A Victim of His Times
Born into the aristocracy, Beauchamp was driven by a sense of noblesse oblige and devoted his life to public service. Though some of this was ceremonial, Beauchamp was keen to involve himself in practical politics, where he showed his independence of mind. He joined the Liberals as they pushed through change against obstruction from his own landowning class. He championed Irish Home Rule. In 1914 he opposed entry into the war and lost any chance of promotion. However, he remained deeply loyal to his party even after its split and decline, and worked tirelessly in its cause.
His life touched on great events such as the formation of Australia and, in Britain, the great reforms of 1906–9, the 1911 Parliament Act, the crisis of 1914, the creation of the Irish Free State, the Liberal collapse, the first Labour government and the economic slump. Through all these, he busied himself in party affairs, but one aspect of his private life worked against him and, in a Sophoclean twist, he fell from grace.
This book documents the Earl’s involvement in politics, explores his personality and looks carefully at the issues that brought him down. In the light of this analysis, it is hoped that historians will recognize his significant contribution to the events of his day.
Chapter 12: Lord Lieutenant of Gloucestershire
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Lord Lieutenant of Gloucestershire
Earl Beauchamp was appointed Lord Lieutenant of Gloucestershire in 1911 on the recommendation of the Prime Minister. Every county has a Lord Lieutenant, and the office dates from 1557, in the reign of Henry VIII.1 The history of Gloucestershire itself goes back to 1016, when it was recorded that this area constituted a county. The Lord Lieutenant, the Sovereign’s lieutenant, was originally responsible for maintaining local defences and civil order. Later he was expected to command the county militias and, during the Second World War, he took a leading role in organizing the Territorial Army and Home Guard battalions. Until recently, most Lord Lieutenants have been ‘local landowners from the county with large houses and grand titles’. Earl Beauchamp very well fitted in this category. Again the role of a Lord Lieutenant is largely ceremonial. He welcomes the Sovereign, members of the royal family, and visiting heads of state. On these occasions he wears a general officer’s uniform, complete with silver braid and sword.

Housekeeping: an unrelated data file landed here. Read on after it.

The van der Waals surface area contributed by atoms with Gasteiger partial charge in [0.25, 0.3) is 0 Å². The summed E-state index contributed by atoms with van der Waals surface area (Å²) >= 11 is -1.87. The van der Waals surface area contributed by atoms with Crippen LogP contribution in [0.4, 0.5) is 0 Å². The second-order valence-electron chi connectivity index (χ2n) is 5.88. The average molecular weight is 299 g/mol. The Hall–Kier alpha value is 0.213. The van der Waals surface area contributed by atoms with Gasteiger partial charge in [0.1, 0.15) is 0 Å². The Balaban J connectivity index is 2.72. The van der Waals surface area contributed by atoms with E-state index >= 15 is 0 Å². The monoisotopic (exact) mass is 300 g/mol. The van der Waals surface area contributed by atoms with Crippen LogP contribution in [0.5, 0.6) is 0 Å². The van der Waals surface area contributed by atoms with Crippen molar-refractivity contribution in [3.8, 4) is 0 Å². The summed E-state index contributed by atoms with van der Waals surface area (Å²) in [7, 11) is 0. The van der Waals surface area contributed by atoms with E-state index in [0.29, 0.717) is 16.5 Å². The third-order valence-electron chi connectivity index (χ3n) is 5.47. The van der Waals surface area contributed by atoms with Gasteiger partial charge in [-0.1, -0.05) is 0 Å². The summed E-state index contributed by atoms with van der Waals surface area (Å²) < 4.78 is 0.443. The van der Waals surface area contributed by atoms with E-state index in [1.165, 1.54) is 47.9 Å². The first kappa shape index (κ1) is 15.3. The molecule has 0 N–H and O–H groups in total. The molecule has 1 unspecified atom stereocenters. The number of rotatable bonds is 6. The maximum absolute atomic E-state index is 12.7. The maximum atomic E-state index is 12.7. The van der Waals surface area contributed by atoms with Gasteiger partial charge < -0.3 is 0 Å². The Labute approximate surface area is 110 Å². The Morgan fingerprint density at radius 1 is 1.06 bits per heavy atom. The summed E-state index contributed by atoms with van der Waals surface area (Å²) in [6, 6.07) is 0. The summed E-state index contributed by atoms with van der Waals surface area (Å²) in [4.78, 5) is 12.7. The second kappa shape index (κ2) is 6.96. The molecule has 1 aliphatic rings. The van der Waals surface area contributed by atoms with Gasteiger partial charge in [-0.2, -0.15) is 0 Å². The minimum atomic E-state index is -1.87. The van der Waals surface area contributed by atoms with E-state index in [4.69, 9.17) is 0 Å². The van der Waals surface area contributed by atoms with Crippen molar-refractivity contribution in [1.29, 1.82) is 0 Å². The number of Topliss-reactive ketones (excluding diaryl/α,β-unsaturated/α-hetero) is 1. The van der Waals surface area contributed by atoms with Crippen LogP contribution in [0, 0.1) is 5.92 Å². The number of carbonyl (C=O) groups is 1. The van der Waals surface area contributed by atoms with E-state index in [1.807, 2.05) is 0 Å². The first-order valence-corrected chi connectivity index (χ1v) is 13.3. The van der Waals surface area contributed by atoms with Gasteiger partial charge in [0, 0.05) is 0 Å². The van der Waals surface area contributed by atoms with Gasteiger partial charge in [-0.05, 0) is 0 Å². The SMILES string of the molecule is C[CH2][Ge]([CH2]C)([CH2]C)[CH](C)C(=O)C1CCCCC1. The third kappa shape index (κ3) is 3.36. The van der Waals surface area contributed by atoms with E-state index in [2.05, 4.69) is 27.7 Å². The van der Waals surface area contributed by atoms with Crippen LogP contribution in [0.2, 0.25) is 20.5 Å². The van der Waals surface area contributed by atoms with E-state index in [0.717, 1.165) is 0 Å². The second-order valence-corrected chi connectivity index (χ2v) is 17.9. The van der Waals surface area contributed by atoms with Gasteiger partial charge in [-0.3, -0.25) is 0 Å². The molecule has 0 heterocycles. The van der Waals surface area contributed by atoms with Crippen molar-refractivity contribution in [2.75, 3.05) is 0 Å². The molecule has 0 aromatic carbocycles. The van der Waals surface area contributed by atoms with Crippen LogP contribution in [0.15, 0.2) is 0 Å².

We can trace the sort of work undertaken by Earl Beauchamp as Lord Lieutenant only on the basis of the records available to us. The documents, a selection of which are displayed below, speak for themselves.2
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